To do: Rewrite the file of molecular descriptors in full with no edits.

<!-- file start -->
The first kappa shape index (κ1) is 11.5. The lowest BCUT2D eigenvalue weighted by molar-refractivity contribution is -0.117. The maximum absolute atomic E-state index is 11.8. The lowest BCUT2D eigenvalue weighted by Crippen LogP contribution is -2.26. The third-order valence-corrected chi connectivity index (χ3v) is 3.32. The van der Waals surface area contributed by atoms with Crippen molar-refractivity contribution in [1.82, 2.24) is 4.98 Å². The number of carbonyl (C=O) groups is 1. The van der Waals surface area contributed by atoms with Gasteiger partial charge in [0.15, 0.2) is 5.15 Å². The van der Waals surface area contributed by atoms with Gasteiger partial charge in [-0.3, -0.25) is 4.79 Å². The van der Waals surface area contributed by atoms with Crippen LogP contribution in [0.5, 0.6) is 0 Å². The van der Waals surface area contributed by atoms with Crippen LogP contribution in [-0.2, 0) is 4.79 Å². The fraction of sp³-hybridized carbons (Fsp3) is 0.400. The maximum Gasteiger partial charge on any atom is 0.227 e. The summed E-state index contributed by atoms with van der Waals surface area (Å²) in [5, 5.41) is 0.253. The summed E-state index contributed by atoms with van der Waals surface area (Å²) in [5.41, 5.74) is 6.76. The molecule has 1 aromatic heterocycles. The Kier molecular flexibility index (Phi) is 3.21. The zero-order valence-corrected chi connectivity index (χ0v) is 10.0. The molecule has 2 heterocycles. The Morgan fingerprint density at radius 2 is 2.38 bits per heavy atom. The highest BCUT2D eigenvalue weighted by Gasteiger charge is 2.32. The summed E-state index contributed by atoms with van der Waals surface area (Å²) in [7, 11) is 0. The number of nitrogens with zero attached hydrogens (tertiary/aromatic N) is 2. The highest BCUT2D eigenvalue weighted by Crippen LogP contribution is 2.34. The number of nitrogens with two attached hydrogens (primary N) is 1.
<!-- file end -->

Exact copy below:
The first kappa shape index (κ1) is 11.5. The lowest BCUT2D eigenvalue weighted by molar-refractivity contribution is -0.117. The maximum absolute atomic E-state index is 11.8. The lowest BCUT2D eigenvalue weighted by Crippen LogP contribution is -2.26. The third-order valence-corrected chi connectivity index (χ3v) is 3.32. The van der Waals surface area contributed by atoms with Crippen molar-refractivity contribution in [1.82, 2.24) is 4.98 Å². The number of carbonyl (C=O) groups is 1. The van der Waals surface area contributed by atoms with Gasteiger partial charge in [0.15, 0.2) is 5.15 Å². The van der Waals surface area contributed by atoms with Gasteiger partial charge in [-0.3, -0.25) is 4.79 Å². The van der Waals surface area contributed by atoms with Crippen LogP contribution in [0.5, 0.6) is 0 Å². The van der Waals surface area contributed by atoms with Crippen LogP contribution in [-0.2, 0) is 4.79 Å². The fraction of sp³-hybridized carbons (Fsp3) is 0.400. The maximum Gasteiger partial charge on any atom is 0.227 e. The summed E-state index contributed by atoms with van der Waals surface area (Å²) in [5, 5.41) is 0.253. The summed E-state index contributed by atoms with van der Waals surface area (Å²) in [5.41, 5.74) is 6.76. The molecule has 1 aromatic heterocycles. The Kier molecular flexibility index (Phi) is 3.21. The zero-order valence-corrected chi connectivity index (χ0v) is 10.0. The molecule has 2 heterocycles. The Morgan fingerprint density at radius 2 is 2.38 bits per heavy atom. The highest BCUT2D eigenvalue weighted by Gasteiger charge is 2.32. The summed E-state index contributed by atoms with van der Waals surface area (Å²) in [7, 11) is 0. The number of nitrogens with zero attached hydrogens (tertiary/aromatic N) is 2. The highest BCUT2D eigenvalue weighted by Crippen LogP contribution is 2.34. The number of nitrogens with two attached hydrogens (primary N) is 1.